Joseph A.Zenel, MD, Editor in Chief, Pediatrics in Review
“Emphasis on the ﬁrst syllable. Rhymes with kennel.” This is my well-seasoned response
when asked how to pronounce my last name. At the start of each school year when our
children were growing up, our children would annually complain at the dinner table
about how badly our last name was pronounced by the new teacher. Invariably our children
would follow with, “Yeah, we know Dad! Emphasis on the ﬁrst syllable. Rhymes with
My last name used to be longer and signiﬁcantly more nuanced in pronunciation. Family
legend has it that my paternal grandfather, ﬂeeing from World War I, emigrated from
Poland at age 14 years and could not write or spell his last name in English. On arrival
in the United States, the coal mining company that hired him signed his last name
with the single letter Z. My grandfather went directly to work, did not go to high
school or college, and, unfortunately, died before I was born. Family legend also
states that when my father went to school, either the administration or my father
changed our family’s last name to make it easier for others to spell and pronounce.
(Unfortunately, when he changed the name by placing a single n in the middle, he did
not realize that most people on ﬁrst glance would emphasize the second syllable on
pronunciation.) College was out of the question for my father when he graduated from
high school; he worked as an accountant for a brewery, but was soon drafted when the
United States entered World War II. Thanks to the post-war GI Bill, my father received
a college education, which, in turn, led to opportunities, a successful career, a
family, my birth, my medical education, and me becoming a pediatrician.
According to the Online Merriam-Webster Dictionary, pediatrics is “a branch of medicine
dealing with the development, care, and diseases of infants, children, and adolescents.”1 The word pediatrics derives from the Greek words pais, which means child, and iatros,
which means doctor or healer. As pediatricians, our charge is that ﬁrst syllable,
ped. As pediatricians, we strive to provide an environment best suited for a child’s
optimal development. As pediatricians, we care for all children from all backgrounds.
The mission of the American Academy of Pediatrics (AAP) is “to attain optimal physical,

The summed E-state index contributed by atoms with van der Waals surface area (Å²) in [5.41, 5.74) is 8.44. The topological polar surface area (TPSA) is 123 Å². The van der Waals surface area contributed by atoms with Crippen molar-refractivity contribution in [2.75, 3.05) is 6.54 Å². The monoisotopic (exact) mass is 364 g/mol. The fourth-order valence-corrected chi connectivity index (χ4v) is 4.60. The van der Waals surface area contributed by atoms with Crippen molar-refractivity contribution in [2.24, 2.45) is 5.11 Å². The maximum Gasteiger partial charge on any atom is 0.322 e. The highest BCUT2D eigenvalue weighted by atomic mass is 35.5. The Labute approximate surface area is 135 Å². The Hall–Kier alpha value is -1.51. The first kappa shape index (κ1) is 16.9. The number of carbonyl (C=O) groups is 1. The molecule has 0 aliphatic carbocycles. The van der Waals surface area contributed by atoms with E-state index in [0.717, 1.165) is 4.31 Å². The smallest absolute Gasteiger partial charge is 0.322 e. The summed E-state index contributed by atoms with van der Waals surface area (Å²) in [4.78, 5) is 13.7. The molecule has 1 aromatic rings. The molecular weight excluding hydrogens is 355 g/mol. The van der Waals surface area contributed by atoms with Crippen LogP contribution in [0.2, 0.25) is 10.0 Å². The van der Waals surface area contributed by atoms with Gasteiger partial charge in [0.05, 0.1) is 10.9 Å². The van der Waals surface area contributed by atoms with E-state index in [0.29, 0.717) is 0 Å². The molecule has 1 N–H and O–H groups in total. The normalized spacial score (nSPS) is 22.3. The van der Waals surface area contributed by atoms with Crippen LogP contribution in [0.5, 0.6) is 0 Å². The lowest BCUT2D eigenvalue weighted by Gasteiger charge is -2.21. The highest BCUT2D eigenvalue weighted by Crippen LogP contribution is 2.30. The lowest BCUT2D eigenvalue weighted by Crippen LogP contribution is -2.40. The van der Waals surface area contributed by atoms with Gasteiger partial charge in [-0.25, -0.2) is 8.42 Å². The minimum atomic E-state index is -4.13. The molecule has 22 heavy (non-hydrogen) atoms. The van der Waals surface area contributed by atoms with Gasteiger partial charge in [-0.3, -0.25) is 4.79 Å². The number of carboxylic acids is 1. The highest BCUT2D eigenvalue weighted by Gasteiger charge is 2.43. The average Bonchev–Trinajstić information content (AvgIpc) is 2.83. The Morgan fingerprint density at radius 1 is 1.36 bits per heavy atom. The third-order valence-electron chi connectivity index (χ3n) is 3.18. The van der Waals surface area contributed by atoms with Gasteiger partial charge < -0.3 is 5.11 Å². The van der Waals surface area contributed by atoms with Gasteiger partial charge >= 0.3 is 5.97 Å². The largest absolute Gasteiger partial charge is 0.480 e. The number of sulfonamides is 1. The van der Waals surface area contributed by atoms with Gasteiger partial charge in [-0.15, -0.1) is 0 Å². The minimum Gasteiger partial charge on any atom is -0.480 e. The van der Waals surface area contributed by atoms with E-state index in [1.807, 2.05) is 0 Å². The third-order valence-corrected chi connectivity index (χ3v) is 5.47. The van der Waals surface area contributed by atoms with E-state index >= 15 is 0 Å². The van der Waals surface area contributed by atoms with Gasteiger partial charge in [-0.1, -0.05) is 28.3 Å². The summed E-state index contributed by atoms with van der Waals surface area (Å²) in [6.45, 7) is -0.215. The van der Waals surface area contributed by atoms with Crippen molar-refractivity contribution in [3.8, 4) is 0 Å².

mental, and social health and well-being for all infants, children, adolescents and
young adults. To accomplish this, AAP shall support the professional needs of its
members.”2 One professional need is education, through which we better ourselves and the children
we care for. Pediatrics in Review, an American Academy of Pediatrics peer-reviewed journal, enters its 40th year of
publication. From its inception, Pediatrics in Review has been dedicated to educating
pediatricians on current, evidence-based, relevant knowledge crucial for the practice
of pediatrics throughout the world.
I am both honored and proud to be a pediatrician and the editor-in-chief of Pediatrics in Review, and I am very fortunate that I grew up in a place that offered opportunities for
personal growth and achievement, a place my grandfather sought at great risk to his
life. All I have of my grandfather’s possessions is his coal mining pickaxe, the head
of which displays a shallowly engraved Z. I often imagine a lonely, scared, 14-year-old,
adolescent boy scratching Z on that rough-surfaced tool as he wondered how to survive
in a new country. What he did reminds me that as pediatricians we are dedicated to
helping all children in need, especially those from very disadvantaged backgrounds.
While I remind others to place the emphasis on the ﬁrst syllable when pronouncing
my last name, I also remind our readers that Pediatrics in Review,as it enters its
40th year of publishing, places and will continue to place its emphasis on that “ﬁrst
syllable” in pediatrics: the infant, the child, and the adolescent.